4 (a)Please state for which statistical purposes (surveys etc.) this classification is used and if there are users outside of the Statistical Office. Please indicate at which level the classification is used for data collection and for data publishing.The SSIC 2010 is used in the collection and compilation of economic, business and population statistics in the Statistical Office. The research and statistics units and other relevant government agencies also use the SSIC 2010 for specific industry censuses or surveys like the census of manufacturing activities and the compilation of key statistics such as labour market statistics. The SSIC 2010 is typically used at the more detailed level (i.e. 4 or 5-digit level) in data collection and published at broader levels (i.e. 1 or 2-digit level).
4 (b)Please give the names of institutions that use the classification for non-statistical purposes (as opposed to statistical purposes in question 4(a)). Also indicate the kind of use (e.g. tax offices, social security, customs, enterprise register, employment services, work permits etc.)A key user of the classification for non-statistical purposes is the Accounting and Corporate Regulatory Authority (ACRA), the national regulator of business entities and public accountants in Singapore. The ACRA uses the SSIC 2010 in the registration of all business entities.
4 (c)Please indicate if alternative classifications are used by other institutions of the economy. Are these classifications available and useful for the Statistical Office?-
Implementation / revision status
5 (a)Please state the date of the official adoption of the classification. If not yet adopted, please indicate the current state (e.g. in development, sent for approval, in printing, ready to be distributed etc.)The SSIC 2010 was released for use in March 2010.
5 (b)Please state the date of use of the classification for individual statistical programmes.The SSIC 2010 was used in the Singapore Census of Population 2010 conducted in 2010. It was also adopted in the compilation of economic and business statistics within two years after its release.
5 (c)Are there existing plans for revision or update of the current classification?There are plans to revise the current classification to SSIC 2015 in the next 5-yearly review.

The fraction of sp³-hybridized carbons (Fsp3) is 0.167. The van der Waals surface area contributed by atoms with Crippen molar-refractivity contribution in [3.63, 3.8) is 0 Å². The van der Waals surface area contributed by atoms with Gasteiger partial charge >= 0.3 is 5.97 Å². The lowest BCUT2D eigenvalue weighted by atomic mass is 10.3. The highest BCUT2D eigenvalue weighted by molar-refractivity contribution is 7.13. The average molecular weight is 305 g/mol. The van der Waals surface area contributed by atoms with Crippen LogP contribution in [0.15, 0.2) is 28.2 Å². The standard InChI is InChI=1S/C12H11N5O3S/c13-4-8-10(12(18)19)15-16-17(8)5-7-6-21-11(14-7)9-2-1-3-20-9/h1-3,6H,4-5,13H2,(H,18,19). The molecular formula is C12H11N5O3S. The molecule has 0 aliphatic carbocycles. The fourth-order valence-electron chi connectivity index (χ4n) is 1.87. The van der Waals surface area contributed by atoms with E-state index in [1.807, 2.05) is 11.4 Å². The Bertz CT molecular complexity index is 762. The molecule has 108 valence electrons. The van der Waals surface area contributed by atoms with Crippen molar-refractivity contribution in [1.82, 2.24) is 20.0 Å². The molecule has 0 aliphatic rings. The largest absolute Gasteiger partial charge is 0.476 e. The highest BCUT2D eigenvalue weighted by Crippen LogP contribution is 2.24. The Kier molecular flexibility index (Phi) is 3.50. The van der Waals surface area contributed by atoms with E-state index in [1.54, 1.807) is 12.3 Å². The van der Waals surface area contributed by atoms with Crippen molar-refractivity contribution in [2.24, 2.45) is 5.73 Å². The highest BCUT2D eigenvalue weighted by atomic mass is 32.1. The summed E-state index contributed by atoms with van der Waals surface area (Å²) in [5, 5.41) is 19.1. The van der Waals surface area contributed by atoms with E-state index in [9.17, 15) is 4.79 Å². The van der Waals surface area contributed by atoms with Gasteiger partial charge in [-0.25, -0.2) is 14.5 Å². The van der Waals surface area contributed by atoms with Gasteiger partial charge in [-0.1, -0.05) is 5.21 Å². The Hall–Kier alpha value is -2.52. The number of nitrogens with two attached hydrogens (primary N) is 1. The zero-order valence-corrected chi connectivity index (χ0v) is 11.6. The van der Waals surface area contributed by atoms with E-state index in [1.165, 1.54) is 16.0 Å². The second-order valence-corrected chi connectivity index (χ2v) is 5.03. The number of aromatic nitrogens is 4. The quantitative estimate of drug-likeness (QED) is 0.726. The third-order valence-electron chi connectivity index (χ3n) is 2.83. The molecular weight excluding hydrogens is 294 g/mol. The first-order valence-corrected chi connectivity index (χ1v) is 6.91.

5 (d)Name of former (previous) national classification (full name in both national tongue and in English with acronyms in brackets, should be given)Singapore Standard Industrial Classification (SSIC) 2005
5 (e)Please describe the link of the former classification to international classificationsInternational Standard Industrial Classification of All Economic Activities (ISIC) Revision 4 (2004) (Draft)
5 (f)Please describe the structure of the former classification and indicate the number of items at each level of the classification. (similar to question 2(a))Hierarchical structure with 5 levels (Section, Division, Group, Class and Item):
- 22 Sections
- 64 Divisions
- 164 Groups
- 331 Classes
- 1,089 Items
5 (g)Do conversion tables exist between the former and current classification?Yes.
5 (h)When was the former classification implemented?2005.
5 (i)Are statistical data still collected or published according to the former classification? Please indicate if this statistical data is collected or published by the Statistical Office or elsewhere.Statistical data collected and published by the Statistical Office are based on the latest classification.
Supporting documents
6 (a)Have national explanatory notes and/or guidelines been elaborated?Yes.
6 (b)Do correspondence tables exist between the national and the international classifications (if applicable)?-
6 (c)Are correspondence tables between alternative and current classification available (if applicable)?-
6 (d)Does a national coding index exist?Yes.
6 (e)Is the classification available in electronic form? If yes, in which formats is it available?(e.g. PDF, TXT, Excel, XML)Yes – PDF and Excel
6 (f)Are the correspondence tables or indexes available in electronic form?Yes.
Contact information
7 (a)Name of institution / office responsible for the development and maintenance of the classificationSingapore Department of Statistics
7 (b)Contact address, phone number, e-mail or website for public information and inquirySingapore Department of Statistics
100 High Street #05-01, The Treasury, Singapore 179434
Tel: (65) 6332 7686
Fax: (65) 6332 7689
Email: info@singstat.gov.sg
Website: www.singstat.gov.sg
Other comments
9 (a)Please provide any other information on this classification that you consider relevant 

Source: UN questionnaire, 9/4/2012